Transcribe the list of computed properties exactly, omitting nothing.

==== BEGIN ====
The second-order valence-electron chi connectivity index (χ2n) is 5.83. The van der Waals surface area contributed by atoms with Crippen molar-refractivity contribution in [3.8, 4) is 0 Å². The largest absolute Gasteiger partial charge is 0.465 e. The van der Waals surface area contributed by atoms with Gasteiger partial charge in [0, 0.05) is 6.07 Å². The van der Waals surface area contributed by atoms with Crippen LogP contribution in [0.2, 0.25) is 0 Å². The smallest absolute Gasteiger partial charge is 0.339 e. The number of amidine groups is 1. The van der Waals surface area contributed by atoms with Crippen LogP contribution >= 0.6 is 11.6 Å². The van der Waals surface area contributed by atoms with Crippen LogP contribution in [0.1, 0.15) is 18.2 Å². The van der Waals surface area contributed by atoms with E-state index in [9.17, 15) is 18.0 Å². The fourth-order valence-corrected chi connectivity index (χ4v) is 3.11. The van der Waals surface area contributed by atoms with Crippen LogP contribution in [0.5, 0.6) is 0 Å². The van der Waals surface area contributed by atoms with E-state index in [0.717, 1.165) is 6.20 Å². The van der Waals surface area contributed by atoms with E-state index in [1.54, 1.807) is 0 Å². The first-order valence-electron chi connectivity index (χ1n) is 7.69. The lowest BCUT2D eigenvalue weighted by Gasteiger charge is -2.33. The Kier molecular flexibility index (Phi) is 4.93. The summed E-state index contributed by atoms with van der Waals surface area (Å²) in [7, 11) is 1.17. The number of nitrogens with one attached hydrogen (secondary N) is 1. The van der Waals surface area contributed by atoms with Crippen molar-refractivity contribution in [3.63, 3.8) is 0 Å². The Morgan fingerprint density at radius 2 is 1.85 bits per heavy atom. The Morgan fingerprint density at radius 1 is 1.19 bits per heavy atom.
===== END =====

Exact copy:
The second-order valence-electron chi connectivity index (χ2n) is 5.83. The van der Waals surface area contributed by atoms with Crippen molar-refractivity contribution in [3.8, 4) is 0 Å². The largest absolute Gasteiger partial charge is 0.465 e. The van der Waals surface area contributed by atoms with Gasteiger partial charge in [0, 0.05) is 6.07 Å². The van der Waals surface area contributed by atoms with Crippen LogP contribution in [0.2, 0.25) is 0 Å². The smallest absolute Gasteiger partial charge is 0.339 e. The number of amidine groups is 1. The van der Waals surface area contributed by atoms with Crippen LogP contribution >= 0.6 is 11.6 Å². The van der Waals surface area contributed by atoms with Crippen LogP contribution in [0.1, 0.15) is 18.2 Å². The van der Waals surface area contributed by atoms with E-state index in [9.17, 15) is 18.0 Å². The fourth-order valence-corrected chi connectivity index (χ4v) is 3.11. The van der Waals surface area contributed by atoms with Crippen LogP contribution in [0.5, 0.6) is 0 Å². The van der Waals surface area contributed by atoms with E-state index in [0.717, 1.165) is 6.20 Å². The van der Waals surface area contributed by atoms with E-state index in [1.54, 1.807) is 0 Å². The first-order valence-electron chi connectivity index (χ1n) is 7.69. The lowest BCUT2D eigenvalue weighted by Gasteiger charge is -2.33. The Kier molecular flexibility index (Phi) is 4.93. The summed E-state index contributed by atoms with van der Waals surface area (Å²) in [7, 11) is 1.17. The number of nitrogens with one attached hydrogen (secondary N) is 1. The van der Waals surface area contributed by atoms with Crippen molar-refractivity contribution in [3.63, 3.8) is 0 Å². The Morgan fingerprint density at radius 2 is 1.85 bits per heavy atom. The Morgan fingerprint density at radius 1 is 1.19 bits per heavy atom.